Acta Radiol, 41 (2000), pp. 196-197
V. Andrianopoulos, B.R. Celli, F.M. Franssen, V.M. Pinto-Plata, P.M. Calverley, L.E. Vanfleteren, et al.
Determinants of exercise-induced oxygen desaturation including pulmonary emphysema in COPD: results from the ECLIPSE study.
Respir Med, 119 (2016), pp. 87-95
I. García-Talavera, C.H. García, C.C. Macario, J.P. de Torres, B.R. Celli, A. Aguirre-Jaime.
Time to desaturation in the 6-min walking distance test predicts 24-hour oximetry in COPD with a PO2 between 60 and 70mmHg.
Respir Med, 102 (2008), pp. 1026-1032
I. Garcia-Talavera, A. Tauroni, J.L. Trujillo, R. Pitti, L. Eiroa, A. Aguirre-Jame, et al.
Time to desaturation less than one minute predicts the need for long-term home oxygen therapy.
Respir Care, 56 (2011), pp. 1812-1817
M.A. Rubio, J. Salas-Salvadó, M. Barbany, B. Moreno, J. Aranceta, B. Bellido, et al.
Consenso SEEDO 2007 para la evaluación del sobrepeso y la obesidad y el establecimiento de criterios de intervención terapéutica.
Rev Esp Obes, (2007), pp. 7-48
Global strategy for the diagnosis, management and prevention of COPD, global initiative for chronic obstructive lung disease (GOLD).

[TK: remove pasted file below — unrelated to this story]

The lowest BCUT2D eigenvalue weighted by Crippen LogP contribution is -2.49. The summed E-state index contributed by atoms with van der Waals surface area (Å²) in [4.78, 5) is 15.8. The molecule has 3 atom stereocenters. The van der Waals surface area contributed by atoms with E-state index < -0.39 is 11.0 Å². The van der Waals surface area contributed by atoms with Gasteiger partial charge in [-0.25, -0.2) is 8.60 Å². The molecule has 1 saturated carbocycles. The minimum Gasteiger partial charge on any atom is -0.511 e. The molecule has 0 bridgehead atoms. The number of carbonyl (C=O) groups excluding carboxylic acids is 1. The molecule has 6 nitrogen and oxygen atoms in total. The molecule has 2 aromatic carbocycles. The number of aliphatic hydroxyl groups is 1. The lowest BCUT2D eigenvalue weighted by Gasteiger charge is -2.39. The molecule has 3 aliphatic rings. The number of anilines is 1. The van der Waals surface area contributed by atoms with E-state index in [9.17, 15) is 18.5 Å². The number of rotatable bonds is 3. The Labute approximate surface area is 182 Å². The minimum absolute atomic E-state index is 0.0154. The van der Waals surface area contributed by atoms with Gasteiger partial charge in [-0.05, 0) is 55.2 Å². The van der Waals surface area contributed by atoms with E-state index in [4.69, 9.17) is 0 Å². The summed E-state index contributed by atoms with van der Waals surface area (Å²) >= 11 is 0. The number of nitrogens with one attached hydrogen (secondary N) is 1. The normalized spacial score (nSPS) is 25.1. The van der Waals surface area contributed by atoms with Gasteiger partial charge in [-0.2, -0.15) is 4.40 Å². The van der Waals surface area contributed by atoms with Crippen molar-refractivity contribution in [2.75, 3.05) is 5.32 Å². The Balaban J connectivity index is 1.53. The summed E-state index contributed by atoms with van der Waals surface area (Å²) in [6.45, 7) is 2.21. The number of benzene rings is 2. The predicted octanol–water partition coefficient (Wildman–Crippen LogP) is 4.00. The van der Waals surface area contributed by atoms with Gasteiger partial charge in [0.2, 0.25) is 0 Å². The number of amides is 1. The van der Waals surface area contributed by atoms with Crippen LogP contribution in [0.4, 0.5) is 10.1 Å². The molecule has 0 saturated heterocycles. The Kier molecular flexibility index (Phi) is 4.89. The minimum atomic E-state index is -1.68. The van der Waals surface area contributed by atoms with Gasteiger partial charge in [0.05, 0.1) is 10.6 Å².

A.T.S. Statement:.
Guidelines for the six-minute walk test.
Am J Respir Crit Care Med, 166 (2002), pp. 111-117
C.B. Cooper.
The connection between chronic obstructive pulmonary disease symptoms and hyperinflation and its impact on exercise and function.
S.H. Loring, M. Garcia-Jacques, A. Malhotra.
Pulmonary characteristics in COPD and mechanisms of increased work of breathing.
J Appl Physiol, 107 (1985 2009), pp. 309-314
N. Takigawa, A. Tada, R. Soda, H. Date, M. Yamashita, S. Endo, S. Takahashi, N. Kawata, T. Shibayama, N. Hamada, M. Sakaguchi, A. Hirano, G. Kimura, C. Okada, Takahashi K:.
Distance and oxygen desaturation in 6-min walk test predict prognosis in COPD patients.
Respir Med, 101 (2007), pp. 561-567
M. Poulain, M. Doucet, V. Drapeau, G. Fournier, A. Tremblay, P. Poirier, F. Maltais.
Metabolic and inflammatory profile in obese patients with chronic obstructive pulmonary disease.
Chron Respir Dis, 5 (2008), pp. 35-41
Copyright © 2018. Sociedade Portuguesa de Pneumologia

Subscribe to our newsletter

Article options

Are you a health professional able to prescribe or dispense drugs?